Why I Admire Anthony Weiner

In admitting this, Mr. Weiner captured an important distinction that has been lost in our culture, which tends to over-pathologize problematic behavior. He didn’t blame his “disease.” He knows that there is a difference between having a compulsion and acting on it. But there is an idea bigger than just controlling one’s impulses. It’s what legal scholars and philosophers call “diachronous responsibility.”

Consider the drunk driver. Once he is tanked up on whisky and heading to his car to drive home, it is unrealistic to expect that he will instead amble to the closest Starbucks to sober up or call someone to drive him home. A cycle has been tripped and the odds are that he’ll drive home intoxicated. If he kills someone, it’s no excuse. That’s because he had ample opportunity to be responsible: When he was sober and walked into the bar. That was his first mistake, and a totally avoidable one.

According to Stephen Morse, a law professor at the University of Pennsylvania, a person can be responsible for the ultimate harm, even if that person is somehow not responsible at the moment of committing an act, as long as three conditions are met: He must a) be responsible at other times, b) know or should know that he is at risk of causing those harms in a non-responsible state, and c) fail to take reasonable steps to prevent the harm from arising.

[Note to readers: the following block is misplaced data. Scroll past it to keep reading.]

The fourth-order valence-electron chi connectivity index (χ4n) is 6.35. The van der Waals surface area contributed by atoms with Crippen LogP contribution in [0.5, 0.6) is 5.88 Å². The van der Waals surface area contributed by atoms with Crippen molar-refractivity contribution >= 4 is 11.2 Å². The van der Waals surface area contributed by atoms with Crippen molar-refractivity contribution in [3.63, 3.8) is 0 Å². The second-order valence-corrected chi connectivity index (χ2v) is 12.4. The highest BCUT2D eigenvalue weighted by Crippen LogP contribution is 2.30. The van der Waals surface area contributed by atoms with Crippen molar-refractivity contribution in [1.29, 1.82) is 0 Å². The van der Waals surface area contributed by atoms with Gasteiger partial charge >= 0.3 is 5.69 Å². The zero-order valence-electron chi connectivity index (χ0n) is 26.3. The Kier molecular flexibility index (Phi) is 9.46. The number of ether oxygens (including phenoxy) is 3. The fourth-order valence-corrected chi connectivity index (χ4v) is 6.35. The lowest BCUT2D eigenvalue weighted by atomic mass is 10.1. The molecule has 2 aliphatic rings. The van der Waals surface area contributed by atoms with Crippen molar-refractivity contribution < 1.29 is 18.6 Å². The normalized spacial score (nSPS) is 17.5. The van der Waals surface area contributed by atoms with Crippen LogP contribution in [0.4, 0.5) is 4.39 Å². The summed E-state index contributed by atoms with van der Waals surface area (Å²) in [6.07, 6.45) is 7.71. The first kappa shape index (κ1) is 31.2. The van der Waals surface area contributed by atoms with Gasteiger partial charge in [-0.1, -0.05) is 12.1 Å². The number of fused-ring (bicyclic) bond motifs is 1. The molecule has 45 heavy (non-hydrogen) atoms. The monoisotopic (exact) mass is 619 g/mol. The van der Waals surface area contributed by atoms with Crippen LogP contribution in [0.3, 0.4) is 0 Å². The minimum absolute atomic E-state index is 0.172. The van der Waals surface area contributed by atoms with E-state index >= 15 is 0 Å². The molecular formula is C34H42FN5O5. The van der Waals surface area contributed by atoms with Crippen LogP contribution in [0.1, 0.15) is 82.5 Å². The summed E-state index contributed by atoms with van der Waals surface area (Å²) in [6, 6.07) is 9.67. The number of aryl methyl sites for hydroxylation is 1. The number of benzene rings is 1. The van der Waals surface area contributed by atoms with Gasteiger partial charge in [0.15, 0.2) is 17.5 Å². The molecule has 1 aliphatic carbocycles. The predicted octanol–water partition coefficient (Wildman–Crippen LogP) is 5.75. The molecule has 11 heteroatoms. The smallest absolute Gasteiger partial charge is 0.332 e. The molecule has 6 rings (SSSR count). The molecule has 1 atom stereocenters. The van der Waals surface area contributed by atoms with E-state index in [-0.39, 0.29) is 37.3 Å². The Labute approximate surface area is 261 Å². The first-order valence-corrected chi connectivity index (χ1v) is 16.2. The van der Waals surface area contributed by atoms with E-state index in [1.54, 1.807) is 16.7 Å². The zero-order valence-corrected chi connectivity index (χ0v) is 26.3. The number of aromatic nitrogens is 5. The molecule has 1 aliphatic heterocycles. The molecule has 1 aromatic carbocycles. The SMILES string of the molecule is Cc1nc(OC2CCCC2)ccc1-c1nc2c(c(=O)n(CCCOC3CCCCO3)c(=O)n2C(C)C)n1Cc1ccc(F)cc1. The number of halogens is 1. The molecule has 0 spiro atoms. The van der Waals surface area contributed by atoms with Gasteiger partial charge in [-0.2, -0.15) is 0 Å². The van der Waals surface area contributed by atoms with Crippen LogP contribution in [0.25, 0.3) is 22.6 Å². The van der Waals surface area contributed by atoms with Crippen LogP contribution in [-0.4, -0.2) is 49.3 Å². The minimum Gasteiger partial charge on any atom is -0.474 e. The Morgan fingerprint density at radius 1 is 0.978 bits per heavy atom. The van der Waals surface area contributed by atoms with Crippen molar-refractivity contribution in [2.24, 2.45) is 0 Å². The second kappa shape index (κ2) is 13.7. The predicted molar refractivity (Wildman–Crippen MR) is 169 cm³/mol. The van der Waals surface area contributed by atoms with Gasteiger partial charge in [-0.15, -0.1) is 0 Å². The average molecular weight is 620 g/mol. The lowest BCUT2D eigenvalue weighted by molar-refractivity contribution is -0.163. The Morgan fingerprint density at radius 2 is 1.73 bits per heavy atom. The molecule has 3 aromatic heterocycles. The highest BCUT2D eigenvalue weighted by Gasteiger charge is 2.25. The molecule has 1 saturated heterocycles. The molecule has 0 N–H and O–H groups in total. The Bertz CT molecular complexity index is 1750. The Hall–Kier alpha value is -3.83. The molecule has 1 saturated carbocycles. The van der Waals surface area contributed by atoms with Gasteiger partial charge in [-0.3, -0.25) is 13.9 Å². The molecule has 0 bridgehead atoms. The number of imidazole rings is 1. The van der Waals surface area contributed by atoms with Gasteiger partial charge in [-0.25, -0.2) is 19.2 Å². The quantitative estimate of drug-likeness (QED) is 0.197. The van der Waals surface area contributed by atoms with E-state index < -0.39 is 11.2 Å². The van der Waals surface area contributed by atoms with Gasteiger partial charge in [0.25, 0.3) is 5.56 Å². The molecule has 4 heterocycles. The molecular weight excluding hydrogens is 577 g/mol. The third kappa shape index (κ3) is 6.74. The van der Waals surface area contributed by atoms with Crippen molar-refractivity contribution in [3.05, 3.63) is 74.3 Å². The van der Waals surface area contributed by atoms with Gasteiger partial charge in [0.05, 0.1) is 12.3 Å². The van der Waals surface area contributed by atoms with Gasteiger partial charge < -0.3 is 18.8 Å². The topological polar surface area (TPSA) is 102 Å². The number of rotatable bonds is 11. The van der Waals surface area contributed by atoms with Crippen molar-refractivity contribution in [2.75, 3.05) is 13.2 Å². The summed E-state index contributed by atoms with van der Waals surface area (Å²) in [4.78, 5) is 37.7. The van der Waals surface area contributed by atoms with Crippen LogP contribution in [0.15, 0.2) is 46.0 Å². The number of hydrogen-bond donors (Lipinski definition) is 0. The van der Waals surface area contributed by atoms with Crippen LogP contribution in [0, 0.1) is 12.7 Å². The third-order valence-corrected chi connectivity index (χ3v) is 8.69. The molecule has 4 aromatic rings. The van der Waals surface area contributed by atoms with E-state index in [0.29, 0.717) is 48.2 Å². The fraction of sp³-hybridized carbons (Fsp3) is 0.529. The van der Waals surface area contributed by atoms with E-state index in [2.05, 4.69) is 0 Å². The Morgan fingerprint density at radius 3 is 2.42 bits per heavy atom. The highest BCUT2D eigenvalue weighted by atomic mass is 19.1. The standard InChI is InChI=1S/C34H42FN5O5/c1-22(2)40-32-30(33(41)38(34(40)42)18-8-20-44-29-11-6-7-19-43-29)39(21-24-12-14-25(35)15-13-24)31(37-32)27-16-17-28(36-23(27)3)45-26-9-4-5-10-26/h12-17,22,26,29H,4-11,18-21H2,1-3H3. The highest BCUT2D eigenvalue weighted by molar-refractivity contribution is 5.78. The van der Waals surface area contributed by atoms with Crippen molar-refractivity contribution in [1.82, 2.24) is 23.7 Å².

Mr. Weiner is three for three on the diachronous-responsibility test.

First, he is responsible at other times. Clearly, Mr. Weiner knew enough not to sext in front of his wife. Second, he knew or should have known that he was at risk of causing those harms in a non-responsible state. Mr. Weiner is a intelligent man who had watched his life crumble years before the offense. And third, he failed to take reasonable steps to prevent the harm from arising.

Addicts, pedophiles and others are in the same situation when they are not “overwhelmed” by their desires, Mr. Morse told me. “They need to be held accountable if they don’t take steps to tie themselves to the mast to avoid being overwhelmed.”

The mast reference here is to Ulysses, literature’s most famous subject of temptation, who tied himself to the mast of his ship to keep from submitting to the sirens’ call. Ulysses’s self-regulation led the political philosopher Jon Elster to coin the idea of Ulysses contracts. For example, a gambler might tell his local casino to bar him from entering in the first place. In Mr. Weiner’s…

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